- Reflection on my current practice and reason about possibilities for development of online and blended learning designs:
In addition to lecturing at my current institution, I am also contracted to develop module guides and assesments, both formative and summative. The one module I develop has a Portfolio of Evidence serving as summative assessment. Looking at the purpose of the POE, which is to serve as testimony and showcase student’s knowledge and understanding of the concepts they learned about, I see the possibility of incorporating the use of a blog, rather than a hard copy submission of the POE only. With this blog students can really showcase their talent, not only to the lecturers for a summative mark, but also to the world. This can be viewed by prospective employers who will bear witness to the student’s understanding and capabilities rather than just seeing a CV. By then opening up the blog for others to comment on, students can improve on their current way of doing and the process of continuous learning is ignited.
I have found that a lot of my learners are visual learners and love seeing their contributions made in class fit in somewhere, being part of something. During the ONL course, I was introduced to Padlet. It was fun adding my thoughts and seeing how everything came together. I can definitely make use of Padlet in some of my classes, allowing students to add their thoughts, as Popplets, giving, even the silent learner the opportunity to contribute and giving all learners the opportunity to see the bigger picture, enabling them to reflect on what they have learned.
- Reflection on how I can provide better support and scaffolding to students in online and blended learning environments:
Constructive alignment comes into play here. Having been involved in discussions around constructive alignment, has reiterated the importance of proper planning and an early focus on what do I want the student to know/ understand/ do and early on identify activities that are best suited to facilitate the acquisition of knowledge, understanding and skill development. By consciously applying constructive alignment to my lesson plans, I am in a better position to scaffold the learning process for my students in class. One of my modules deal with the theoretical basis of programming. I introduce the concept in very simple terms, this introduction is followed by a small exercise where students get to apply the concept to a very simple scenario. I keep it simple and watch the responses as students find their feet first. Once they have found their feet and they appear comfortable, I start building elements into the scenario, again followed by an exercise in integrating the concept into their first solution. This continues until students have a complete picture of the what and the how. I then build a bridge to their practical module by helping them understand how the solution they have just designed can be implemented using the programming language they are currently learning to master. Students often compartmentalize their knowledge and when they do that, they seize to understand the purpose of what they are learning and as a result lose interest, setting themselves up for failure. I help them integrate the various modules to the best of my ability through appropriate activities. ONL has really driven home the importance of constructive alignment. I have always tried to implement this, but since I have been part of this group, I have tried even harder.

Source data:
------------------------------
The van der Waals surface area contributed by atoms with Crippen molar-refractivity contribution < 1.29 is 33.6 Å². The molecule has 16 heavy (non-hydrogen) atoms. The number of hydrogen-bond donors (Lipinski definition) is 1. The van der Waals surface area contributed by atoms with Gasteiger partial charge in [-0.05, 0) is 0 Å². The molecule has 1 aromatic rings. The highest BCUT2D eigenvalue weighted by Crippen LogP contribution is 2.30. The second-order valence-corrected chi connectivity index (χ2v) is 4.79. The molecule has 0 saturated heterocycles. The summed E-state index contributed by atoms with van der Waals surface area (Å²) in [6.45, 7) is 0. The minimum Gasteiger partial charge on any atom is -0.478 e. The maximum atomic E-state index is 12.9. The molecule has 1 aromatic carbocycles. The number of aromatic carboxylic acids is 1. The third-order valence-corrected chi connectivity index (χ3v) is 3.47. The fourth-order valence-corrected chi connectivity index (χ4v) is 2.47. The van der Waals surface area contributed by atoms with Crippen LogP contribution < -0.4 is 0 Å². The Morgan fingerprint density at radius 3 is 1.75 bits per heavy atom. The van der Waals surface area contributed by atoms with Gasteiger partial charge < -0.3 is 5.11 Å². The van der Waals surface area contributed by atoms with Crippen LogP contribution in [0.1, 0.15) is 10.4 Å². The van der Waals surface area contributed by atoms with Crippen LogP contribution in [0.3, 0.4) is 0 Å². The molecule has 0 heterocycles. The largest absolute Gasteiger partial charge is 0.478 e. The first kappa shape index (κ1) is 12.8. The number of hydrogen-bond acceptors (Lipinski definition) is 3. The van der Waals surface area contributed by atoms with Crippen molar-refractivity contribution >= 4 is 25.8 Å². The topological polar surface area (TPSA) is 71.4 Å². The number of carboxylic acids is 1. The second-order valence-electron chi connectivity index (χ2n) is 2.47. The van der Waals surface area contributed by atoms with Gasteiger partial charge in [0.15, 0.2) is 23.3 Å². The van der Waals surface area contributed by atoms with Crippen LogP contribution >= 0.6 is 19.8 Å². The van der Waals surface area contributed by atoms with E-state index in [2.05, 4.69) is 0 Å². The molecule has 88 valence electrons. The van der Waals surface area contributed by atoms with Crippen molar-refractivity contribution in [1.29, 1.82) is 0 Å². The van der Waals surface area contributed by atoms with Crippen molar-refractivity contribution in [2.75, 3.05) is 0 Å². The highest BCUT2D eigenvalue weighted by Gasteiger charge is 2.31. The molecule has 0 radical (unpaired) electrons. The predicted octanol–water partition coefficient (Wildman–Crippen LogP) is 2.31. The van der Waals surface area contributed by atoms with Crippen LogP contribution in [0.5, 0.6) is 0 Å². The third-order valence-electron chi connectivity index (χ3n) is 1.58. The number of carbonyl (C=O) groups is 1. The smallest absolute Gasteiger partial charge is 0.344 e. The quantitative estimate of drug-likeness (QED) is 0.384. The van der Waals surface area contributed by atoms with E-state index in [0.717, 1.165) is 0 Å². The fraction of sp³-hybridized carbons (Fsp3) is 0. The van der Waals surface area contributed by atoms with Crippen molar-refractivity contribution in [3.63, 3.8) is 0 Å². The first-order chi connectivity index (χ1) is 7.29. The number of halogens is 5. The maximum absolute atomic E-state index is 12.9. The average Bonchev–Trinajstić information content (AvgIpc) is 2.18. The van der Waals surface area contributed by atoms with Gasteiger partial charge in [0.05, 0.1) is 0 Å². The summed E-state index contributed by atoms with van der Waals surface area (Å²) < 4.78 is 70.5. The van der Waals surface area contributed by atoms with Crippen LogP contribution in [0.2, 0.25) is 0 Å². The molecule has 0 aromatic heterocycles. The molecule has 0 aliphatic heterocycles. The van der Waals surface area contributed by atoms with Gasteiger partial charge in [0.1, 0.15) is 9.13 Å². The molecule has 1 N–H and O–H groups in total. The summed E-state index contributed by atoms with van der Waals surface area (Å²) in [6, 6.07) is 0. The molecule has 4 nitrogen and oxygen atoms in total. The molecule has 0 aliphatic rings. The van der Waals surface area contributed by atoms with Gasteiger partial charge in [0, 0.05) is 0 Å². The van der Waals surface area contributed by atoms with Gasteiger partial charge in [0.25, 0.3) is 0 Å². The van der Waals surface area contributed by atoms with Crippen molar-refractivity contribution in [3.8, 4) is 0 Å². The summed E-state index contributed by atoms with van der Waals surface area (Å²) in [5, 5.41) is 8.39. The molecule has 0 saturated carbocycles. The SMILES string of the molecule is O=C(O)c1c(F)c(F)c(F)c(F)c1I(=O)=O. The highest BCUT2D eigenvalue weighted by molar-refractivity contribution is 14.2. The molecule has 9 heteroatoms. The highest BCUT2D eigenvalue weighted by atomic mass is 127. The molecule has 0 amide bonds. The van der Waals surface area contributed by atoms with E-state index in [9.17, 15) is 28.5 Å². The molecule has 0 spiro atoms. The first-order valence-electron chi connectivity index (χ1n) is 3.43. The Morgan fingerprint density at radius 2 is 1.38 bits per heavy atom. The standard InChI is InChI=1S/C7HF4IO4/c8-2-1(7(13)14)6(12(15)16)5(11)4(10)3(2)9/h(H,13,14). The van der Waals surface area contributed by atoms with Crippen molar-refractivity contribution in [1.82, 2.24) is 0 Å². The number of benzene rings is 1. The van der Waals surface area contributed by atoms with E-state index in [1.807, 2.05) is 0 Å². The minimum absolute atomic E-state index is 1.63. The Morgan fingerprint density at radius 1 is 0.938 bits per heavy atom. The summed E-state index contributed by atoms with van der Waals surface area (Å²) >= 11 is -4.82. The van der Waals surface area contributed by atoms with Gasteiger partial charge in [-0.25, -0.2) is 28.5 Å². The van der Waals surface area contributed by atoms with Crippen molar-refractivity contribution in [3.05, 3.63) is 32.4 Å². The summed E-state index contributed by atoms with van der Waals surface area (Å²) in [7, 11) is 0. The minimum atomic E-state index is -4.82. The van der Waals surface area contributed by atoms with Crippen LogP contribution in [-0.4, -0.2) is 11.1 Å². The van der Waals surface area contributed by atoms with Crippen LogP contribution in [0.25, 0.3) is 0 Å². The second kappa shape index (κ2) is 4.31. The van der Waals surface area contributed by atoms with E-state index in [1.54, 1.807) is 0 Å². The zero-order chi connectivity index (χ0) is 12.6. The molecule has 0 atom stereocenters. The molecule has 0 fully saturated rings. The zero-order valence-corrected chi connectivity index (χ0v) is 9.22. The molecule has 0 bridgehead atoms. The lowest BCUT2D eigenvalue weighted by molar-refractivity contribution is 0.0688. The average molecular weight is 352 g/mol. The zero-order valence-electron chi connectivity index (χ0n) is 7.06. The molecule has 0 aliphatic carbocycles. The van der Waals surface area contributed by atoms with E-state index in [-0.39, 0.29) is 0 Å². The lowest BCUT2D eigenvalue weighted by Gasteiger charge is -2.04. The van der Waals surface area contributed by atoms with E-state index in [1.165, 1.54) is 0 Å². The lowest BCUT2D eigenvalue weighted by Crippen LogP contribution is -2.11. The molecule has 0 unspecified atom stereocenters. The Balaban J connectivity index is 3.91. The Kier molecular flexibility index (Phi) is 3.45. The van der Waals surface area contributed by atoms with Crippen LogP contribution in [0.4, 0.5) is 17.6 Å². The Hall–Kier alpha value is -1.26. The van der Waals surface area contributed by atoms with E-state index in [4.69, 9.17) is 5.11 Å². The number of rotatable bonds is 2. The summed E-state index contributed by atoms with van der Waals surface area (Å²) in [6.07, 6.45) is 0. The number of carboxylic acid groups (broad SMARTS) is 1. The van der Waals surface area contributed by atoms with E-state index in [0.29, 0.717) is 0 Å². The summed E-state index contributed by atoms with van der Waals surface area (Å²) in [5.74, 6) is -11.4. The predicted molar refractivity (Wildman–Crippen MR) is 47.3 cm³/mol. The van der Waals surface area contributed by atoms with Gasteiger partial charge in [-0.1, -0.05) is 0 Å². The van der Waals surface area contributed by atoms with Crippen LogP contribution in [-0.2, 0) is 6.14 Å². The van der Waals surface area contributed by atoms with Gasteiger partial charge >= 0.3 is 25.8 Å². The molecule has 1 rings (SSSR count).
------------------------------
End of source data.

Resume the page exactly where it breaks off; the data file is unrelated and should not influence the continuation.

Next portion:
- Are there opportunities for further development in this area, that you have identified as a result of your own experiences as a learner in the ONL course and of your engagement in this topic?
I will never forget my first year Systems Analysis and Design lecturer’s words “When you get to the point where you think your system is perfect and that you are done….you are not doing your job”. I believe that this is also true for education, educational practices and blended learning. An article I recently read in preparation for this topic mentioned the importance of involving students more in evaluating the approaches taken to ensure that, not only, one achieve a balanced blend but to keep on informing your practices in the classroom and online. This implies that educational design is an iterative approach and since no group of students are the same as the next, there is always room for improvement…you can never be done….and if you think you are….are you doing your job or are you just a parrot regurgitating lessons from Christmas past? I therefore believe, that room for improvement lies in providing more room for students to evaluate teaching and learning and emphasizing the employment of student feedback to inform teaching and learning practices.